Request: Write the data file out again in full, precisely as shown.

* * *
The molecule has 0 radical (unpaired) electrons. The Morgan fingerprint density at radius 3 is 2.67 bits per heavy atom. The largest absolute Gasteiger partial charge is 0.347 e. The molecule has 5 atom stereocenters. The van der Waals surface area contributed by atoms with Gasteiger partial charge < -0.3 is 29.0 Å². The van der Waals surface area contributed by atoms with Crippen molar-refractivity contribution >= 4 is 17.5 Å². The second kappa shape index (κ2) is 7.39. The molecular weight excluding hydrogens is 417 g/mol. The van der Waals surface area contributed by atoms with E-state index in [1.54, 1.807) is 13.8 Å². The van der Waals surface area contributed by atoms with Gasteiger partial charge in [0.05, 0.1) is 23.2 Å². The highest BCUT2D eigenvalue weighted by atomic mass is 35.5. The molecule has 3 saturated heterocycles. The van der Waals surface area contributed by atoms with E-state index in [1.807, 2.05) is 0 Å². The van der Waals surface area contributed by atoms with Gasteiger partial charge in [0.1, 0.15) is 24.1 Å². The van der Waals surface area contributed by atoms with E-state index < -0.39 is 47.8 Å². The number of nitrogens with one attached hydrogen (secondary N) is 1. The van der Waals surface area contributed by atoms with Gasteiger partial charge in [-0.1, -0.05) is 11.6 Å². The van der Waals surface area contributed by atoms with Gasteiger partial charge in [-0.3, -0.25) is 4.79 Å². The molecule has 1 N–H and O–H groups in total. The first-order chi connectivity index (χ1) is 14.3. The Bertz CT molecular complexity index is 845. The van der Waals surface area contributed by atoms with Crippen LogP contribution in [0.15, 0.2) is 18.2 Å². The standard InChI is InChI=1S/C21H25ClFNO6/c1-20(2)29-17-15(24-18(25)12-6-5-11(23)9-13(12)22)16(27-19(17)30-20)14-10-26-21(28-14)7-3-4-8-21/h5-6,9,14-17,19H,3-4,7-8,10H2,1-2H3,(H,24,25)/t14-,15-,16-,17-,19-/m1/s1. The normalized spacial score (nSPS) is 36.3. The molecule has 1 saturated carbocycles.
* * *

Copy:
The molecule has 0 radical (unpaired) electrons. The Morgan fingerprint density at radius 3 is 2.67 bits per heavy atom. The largest absolute Gasteiger partial charge is 0.347 e. The molecule has 5 atom stereocenters. The van der Waals surface area contributed by atoms with Gasteiger partial charge < -0.3 is 29.0 Å². The van der Waals surface area contributed by atoms with Crippen molar-refractivity contribution >= 4 is 17.5 Å². The second kappa shape index (κ2) is 7.39. The molecular weight excluding hydrogens is 417 g/mol. The van der Waals surface area contributed by atoms with E-state index in [1.54, 1.807) is 13.8 Å². The van der Waals surface area contributed by atoms with Gasteiger partial charge in [0.05, 0.1) is 23.2 Å². The highest BCUT2D eigenvalue weighted by atomic mass is 35.5. The molecule has 3 saturated heterocycles. The van der Waals surface area contributed by atoms with E-state index in [1.807, 2.05) is 0 Å². The van der Waals surface area contributed by atoms with Gasteiger partial charge in [0.1, 0.15) is 24.1 Å². The van der Waals surface area contributed by atoms with E-state index < -0.39 is 47.8 Å². The number of nitrogens with one attached hydrogen (secondary N) is 1. The van der Waals surface area contributed by atoms with Gasteiger partial charge in [-0.1, -0.05) is 11.6 Å². The van der Waals surface area contributed by atoms with Gasteiger partial charge in [-0.3, -0.25) is 4.79 Å². The molecule has 1 N–H and O–H groups in total. The first-order chi connectivity index (χ1) is 14.3. The Bertz CT molecular complexity index is 845. The van der Waals surface area contributed by atoms with Crippen LogP contribution in [0.15, 0.2) is 18.2 Å². The standard InChI is InChI=1S/C21H25ClFNO6/c1-20(2)29-17-15(24-18(25)12-6-5-11(23)9-13(12)22)16(27-19(17)30-20)14-10-26-21(28-14)7-3-4-8-21/h5-6,9,14-17,19H,3-4,7-8,10H2,1-2H3,(H,24,25)/t14-,15-,16-,17-,19-/m1/s1. The normalized spacial score (nSPS) is 36.3. The molecule has 1 saturated carbocycles.